October 30, 2012

Chinese eatery Panda Express plans to open a restaurant in Issaquah.

The fast casual chain is due to open in a vacant space in Lake Sammamish Center near Fred Meyer and The Home Depot. Quiznos last occupied the space at 6150 E. Lake Sammamish Parkway S.E., Suite C.

Crews continue to renovate the space and a large banner in the window proclaims “opening soon” to passers-by.

Panda Express — launched in 1983 and based in Rosemead, Calif. — operates 1,500 restaurants in 42 states, plus Puerto Rico and Mexico.

The chain also operates restaurants in Bellevue, Redmond, Renton and Seattle.

In May, national market research firm Technomic ranked Panda Express as the segment leader for Asian and noodle fast casual restaurants.

Panda Express to open Issaquah restaurant

October 26, 2012

NEW — 6 a.m. Oct. 26, 2012

Chinese eatery Panda Express plans to open a restaurant in Issaquah.

The fast casual chain is due to open in a vacant space in Lake Sammamish Center near Fred Meyer and The Home Depot. Quiznos last occupied the space at 6150 E. Lake Sammamish Parkway S.E., Suite C.

Crews continue to renovate the space and a large banner in the window proclaims “opening soon” to passers-by.

Panda Express — launched in 1983 and based in Rosemead, Calif. — operates 1,500 restaurants in 42 states, plus Puerto Rico and Mexico.

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Artist spruces up Issaquah Highlands’ Miracle Grow sculpture

September 25, 2012

Seattle artist Leon White stands in the middle of Miracle Grow, his public art sculpture in the Issaquah Highlands. Last week, White spent 30 hours refurbishing the sculpture that was installed in 2005. By Christina Corrales-Toy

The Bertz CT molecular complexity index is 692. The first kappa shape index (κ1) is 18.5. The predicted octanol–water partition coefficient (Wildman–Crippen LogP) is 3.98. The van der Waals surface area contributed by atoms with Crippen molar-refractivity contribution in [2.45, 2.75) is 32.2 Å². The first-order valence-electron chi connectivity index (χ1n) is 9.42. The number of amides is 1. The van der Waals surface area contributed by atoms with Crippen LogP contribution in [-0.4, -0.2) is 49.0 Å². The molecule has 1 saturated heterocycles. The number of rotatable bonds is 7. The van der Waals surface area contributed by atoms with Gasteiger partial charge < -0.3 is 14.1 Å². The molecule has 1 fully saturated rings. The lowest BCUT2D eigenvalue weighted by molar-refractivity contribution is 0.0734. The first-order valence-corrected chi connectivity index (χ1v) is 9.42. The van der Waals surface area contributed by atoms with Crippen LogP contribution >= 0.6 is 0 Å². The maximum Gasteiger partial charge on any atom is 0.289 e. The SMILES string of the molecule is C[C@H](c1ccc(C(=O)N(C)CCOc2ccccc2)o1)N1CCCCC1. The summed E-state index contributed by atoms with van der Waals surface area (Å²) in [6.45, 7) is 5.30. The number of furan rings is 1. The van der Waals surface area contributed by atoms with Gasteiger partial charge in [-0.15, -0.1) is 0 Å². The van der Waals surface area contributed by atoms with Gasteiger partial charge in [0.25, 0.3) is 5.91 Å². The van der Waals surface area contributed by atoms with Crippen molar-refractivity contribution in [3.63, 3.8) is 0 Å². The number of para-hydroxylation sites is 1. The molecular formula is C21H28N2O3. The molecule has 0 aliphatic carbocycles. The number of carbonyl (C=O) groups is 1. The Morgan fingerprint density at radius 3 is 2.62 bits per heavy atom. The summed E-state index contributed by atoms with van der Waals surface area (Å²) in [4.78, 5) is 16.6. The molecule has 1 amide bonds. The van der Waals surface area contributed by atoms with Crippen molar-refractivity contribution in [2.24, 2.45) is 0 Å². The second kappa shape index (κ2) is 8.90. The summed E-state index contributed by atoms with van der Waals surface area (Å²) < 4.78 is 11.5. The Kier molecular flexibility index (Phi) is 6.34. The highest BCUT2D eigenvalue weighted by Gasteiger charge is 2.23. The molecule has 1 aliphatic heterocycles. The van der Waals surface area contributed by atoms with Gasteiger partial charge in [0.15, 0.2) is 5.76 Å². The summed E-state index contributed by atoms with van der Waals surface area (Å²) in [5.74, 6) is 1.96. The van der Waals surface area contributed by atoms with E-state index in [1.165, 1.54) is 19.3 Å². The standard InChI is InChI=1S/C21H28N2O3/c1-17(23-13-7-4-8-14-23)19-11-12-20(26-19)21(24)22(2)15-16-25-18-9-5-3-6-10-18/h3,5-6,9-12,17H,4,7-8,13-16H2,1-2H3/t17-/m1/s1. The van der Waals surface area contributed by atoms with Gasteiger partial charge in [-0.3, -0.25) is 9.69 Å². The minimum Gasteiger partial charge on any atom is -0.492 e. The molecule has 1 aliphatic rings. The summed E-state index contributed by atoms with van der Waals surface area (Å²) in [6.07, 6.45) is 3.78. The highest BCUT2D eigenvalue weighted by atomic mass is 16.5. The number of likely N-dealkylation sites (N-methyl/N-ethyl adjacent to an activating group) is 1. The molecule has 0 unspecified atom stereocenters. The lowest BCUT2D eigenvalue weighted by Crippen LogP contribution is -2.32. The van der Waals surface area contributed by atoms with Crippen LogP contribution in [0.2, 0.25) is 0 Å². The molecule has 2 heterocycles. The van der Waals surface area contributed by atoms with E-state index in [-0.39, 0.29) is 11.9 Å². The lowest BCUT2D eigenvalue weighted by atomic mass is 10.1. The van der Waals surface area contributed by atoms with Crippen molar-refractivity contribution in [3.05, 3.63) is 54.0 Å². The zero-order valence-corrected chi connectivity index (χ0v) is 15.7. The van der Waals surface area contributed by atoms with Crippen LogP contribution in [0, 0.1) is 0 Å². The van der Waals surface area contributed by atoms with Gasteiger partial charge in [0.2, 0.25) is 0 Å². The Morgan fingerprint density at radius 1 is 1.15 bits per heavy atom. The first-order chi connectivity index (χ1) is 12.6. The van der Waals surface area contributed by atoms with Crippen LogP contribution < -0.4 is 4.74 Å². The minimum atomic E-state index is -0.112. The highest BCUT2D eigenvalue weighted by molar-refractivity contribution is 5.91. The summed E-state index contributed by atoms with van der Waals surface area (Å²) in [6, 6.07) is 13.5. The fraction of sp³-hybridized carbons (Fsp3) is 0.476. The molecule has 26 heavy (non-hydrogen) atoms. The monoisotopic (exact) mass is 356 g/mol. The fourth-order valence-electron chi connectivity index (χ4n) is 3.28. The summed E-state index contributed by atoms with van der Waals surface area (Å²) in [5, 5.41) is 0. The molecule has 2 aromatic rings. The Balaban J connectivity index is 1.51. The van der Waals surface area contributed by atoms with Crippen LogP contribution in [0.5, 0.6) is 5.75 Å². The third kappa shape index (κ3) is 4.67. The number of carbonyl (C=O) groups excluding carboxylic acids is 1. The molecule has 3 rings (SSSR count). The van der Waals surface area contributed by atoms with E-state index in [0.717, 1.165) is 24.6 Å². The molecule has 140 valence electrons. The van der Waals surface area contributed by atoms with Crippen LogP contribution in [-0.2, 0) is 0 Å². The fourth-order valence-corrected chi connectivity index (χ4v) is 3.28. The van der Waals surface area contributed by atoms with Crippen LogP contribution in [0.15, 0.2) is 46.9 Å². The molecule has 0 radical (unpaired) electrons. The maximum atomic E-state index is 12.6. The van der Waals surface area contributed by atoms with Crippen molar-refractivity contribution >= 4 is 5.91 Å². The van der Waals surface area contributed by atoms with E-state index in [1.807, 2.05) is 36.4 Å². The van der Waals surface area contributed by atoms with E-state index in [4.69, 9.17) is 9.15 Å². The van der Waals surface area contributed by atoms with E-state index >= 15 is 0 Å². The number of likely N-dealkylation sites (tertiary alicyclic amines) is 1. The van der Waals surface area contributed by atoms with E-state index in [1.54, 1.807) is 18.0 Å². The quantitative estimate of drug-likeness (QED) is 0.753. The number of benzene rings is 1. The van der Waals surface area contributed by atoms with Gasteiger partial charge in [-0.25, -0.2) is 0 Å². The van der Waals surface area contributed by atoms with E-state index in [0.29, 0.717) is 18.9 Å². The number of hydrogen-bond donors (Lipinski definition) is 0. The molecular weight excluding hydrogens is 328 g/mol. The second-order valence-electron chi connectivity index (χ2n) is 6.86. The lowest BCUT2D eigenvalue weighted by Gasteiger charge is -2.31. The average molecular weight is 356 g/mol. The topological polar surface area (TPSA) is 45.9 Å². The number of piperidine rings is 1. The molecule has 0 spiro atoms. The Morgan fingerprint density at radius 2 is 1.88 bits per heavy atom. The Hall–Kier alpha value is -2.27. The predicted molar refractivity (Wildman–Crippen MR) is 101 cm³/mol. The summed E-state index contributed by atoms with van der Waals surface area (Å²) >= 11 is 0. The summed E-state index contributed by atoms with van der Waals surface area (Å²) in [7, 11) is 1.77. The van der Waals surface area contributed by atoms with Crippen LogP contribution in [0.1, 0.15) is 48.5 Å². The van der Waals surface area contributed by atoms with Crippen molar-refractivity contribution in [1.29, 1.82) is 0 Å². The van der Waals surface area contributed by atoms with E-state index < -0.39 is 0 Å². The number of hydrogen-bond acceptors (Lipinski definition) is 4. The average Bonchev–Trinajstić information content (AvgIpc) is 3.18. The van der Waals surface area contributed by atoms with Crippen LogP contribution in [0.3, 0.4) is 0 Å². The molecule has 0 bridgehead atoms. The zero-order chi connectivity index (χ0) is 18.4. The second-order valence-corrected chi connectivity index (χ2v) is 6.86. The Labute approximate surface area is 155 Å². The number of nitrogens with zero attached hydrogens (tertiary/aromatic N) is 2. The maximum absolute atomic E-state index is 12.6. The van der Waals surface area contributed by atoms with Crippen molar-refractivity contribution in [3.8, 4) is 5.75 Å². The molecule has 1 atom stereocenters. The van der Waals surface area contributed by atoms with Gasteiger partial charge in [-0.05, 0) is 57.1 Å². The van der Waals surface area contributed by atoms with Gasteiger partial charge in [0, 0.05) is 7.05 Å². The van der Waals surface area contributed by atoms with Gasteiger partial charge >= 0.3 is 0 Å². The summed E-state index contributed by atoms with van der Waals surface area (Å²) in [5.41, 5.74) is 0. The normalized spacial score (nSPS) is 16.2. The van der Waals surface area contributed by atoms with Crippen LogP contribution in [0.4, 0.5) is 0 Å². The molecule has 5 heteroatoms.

Issaquah drivers who frequent Northeast Park Drive may have noticed a colorful change to the public art structure that sits on the median across from the fire station.

Last week, the sculpture’s artist, Leon White, spent about 30 hours over a four-day period sprucing up the sculpture that was installed in 2005.

Miracle Grow consists of a grouping of individual steel sculptures with colored flowers accenting the top of each one.

White said the piece was inspired by the flowers in the garden of his Seattle home.

“When I was doing this series, I just happened to be looking at my garden, which has irises, and looking at the long, thin blades of irises and the green leaves, I thought how cool it would be if I took what is on an inch-scale and made it a foot-scale,” he said.

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Trader Joe’s to occupy former Issaquah Commons party store

June 5, 2012

The longtime party store in the Issaquah Commons along Northwest Gilman Boulevard moved the celebration elsewhere last week to make way for Trader Joe’s.

Party @ Display & Costume settled in a space next to Best Buy in the same shopping center as Fred Meyer and The Home Depot along East Lake Sammamish Parkway Southeast. The relocated party store opened to customers May 31.

The 60-year-old company also operates stores in Everett and Seattle.

Party @ Display & Costume left a space at the Issaquah Commons near Lane Bryant and Ross Dress for Less to make room for a relocated Trader Joe’s.

The specialty grocer’s existing location in Pickering Place does not meet the 10,000-square-foot threshold for retailers to sell liquor, but the former party store space in the Issaquah Commons offers enough space.

Trader Joe’s is expected to relocate within the next several months.

2012 city budget clears crucial hurdle

December 13, 2011

City Council members inched closer to approval for a 2012 municipal budget Dec. 5, as the document cleared a crucial hurdle.

In a unanimous decision, council members directed staffers to prepare a 2012 spending plan. The council is due to adopt the plan Dec. 19.

“I think this is a fairly conservative budget,” Council President John Traeger said.

In October, Mayor Ava Frisinger sent to the council a $32 million general fund budget — dollars used to fund police and fire services, community development and planning, parks and recreation, and municipal government.

The process to form a 2012 budget started earlier, at a council goal-setting retreat in May. Officials outlined priorities for the year ahead and helped shape department chiefs’ spending proposals.